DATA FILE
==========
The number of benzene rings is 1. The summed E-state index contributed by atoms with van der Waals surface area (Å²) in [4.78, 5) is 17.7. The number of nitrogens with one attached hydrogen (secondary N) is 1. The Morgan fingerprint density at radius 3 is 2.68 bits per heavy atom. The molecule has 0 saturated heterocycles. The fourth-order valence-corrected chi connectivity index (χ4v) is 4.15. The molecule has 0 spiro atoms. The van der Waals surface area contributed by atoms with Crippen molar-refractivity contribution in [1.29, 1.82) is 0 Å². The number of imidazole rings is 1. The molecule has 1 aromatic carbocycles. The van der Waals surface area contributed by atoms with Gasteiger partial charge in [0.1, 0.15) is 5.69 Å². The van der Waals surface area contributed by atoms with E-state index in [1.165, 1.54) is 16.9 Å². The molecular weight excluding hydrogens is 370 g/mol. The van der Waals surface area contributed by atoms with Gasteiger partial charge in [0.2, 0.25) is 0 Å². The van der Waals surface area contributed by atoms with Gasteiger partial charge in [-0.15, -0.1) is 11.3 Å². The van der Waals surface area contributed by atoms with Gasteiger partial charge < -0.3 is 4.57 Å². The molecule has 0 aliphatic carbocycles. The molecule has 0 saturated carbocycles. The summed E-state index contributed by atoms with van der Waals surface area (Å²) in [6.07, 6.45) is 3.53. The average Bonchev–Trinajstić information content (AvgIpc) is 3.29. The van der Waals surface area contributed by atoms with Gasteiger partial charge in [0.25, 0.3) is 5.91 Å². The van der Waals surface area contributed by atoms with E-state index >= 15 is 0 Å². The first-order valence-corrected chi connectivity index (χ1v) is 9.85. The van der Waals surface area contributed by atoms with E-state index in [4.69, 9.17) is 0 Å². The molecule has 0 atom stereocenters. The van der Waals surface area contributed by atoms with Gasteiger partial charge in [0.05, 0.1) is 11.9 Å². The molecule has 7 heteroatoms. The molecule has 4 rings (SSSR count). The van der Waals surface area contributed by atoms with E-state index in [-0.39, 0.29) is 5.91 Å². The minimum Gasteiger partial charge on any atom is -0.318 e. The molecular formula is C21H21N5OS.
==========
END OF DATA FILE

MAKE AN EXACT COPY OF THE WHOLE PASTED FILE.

The number of benzene rings is 1. The summed E-state index contributed by atoms with van der Waals surface area (Å²) in [4.78, 5) is 17.7. The number of nitrogens with one attached hydrogen (secondary N) is 1. The Morgan fingerprint density at radius 3 is 2.68 bits per heavy atom. The molecule has 0 saturated heterocycles. The fourth-order valence-corrected chi connectivity index (χ4v) is 4.15. The molecule has 0 spiro atoms. The van der Waals surface area contributed by atoms with Crippen molar-refractivity contribution in [1.29, 1.82) is 0 Å². The number of imidazole rings is 1. The molecule has 1 aromatic carbocycles. The van der Waals surface area contributed by atoms with Gasteiger partial charge in [0.1, 0.15) is 5.69 Å². The van der Waals surface area contributed by atoms with E-state index in [1.165, 1.54) is 16.9 Å². The molecular weight excluding hydrogens is 370 g/mol. The van der Waals surface area contributed by atoms with Gasteiger partial charge in [0.2, 0.25) is 0 Å². The van der Waals surface area contributed by atoms with Gasteiger partial charge in [-0.15, -0.1) is 11.3 Å². The van der Waals surface area contributed by atoms with Gasteiger partial charge < -0.3 is 4.57 Å². The molecule has 0 aliphatic carbocycles. The molecule has 0 saturated carbocycles. The summed E-state index contributed by atoms with van der Waals surface area (Å²) in [6.07, 6.45) is 3.53. The average Bonchev–Trinajstić information content (AvgIpc) is 3.29. The van der Waals surface area contributed by atoms with Gasteiger partial charge in [0.25, 0.3) is 5.91 Å². The van der Waals surface area contributed by atoms with E-state index >= 15 is 0 Å². The first-order valence-corrected chi connectivity index (χ1v) is 9.85. The van der Waals surface area contributed by atoms with E-state index in [4.69, 9.17) is 0 Å². The molecule has 0 atom stereocenters. The van der Waals surface area contributed by atoms with Gasteiger partial charge in [0.05, 0.1) is 11.9 Å². The molecule has 7 heteroatoms. The molecule has 4 rings (SSSR count). The van der Waals surface area contributed by atoms with E-state index in [-0.39, 0.29) is 5.91 Å². The minimum Gasteiger partial charge on any atom is -0.318 e. The molecular formula is C21H21N5OS.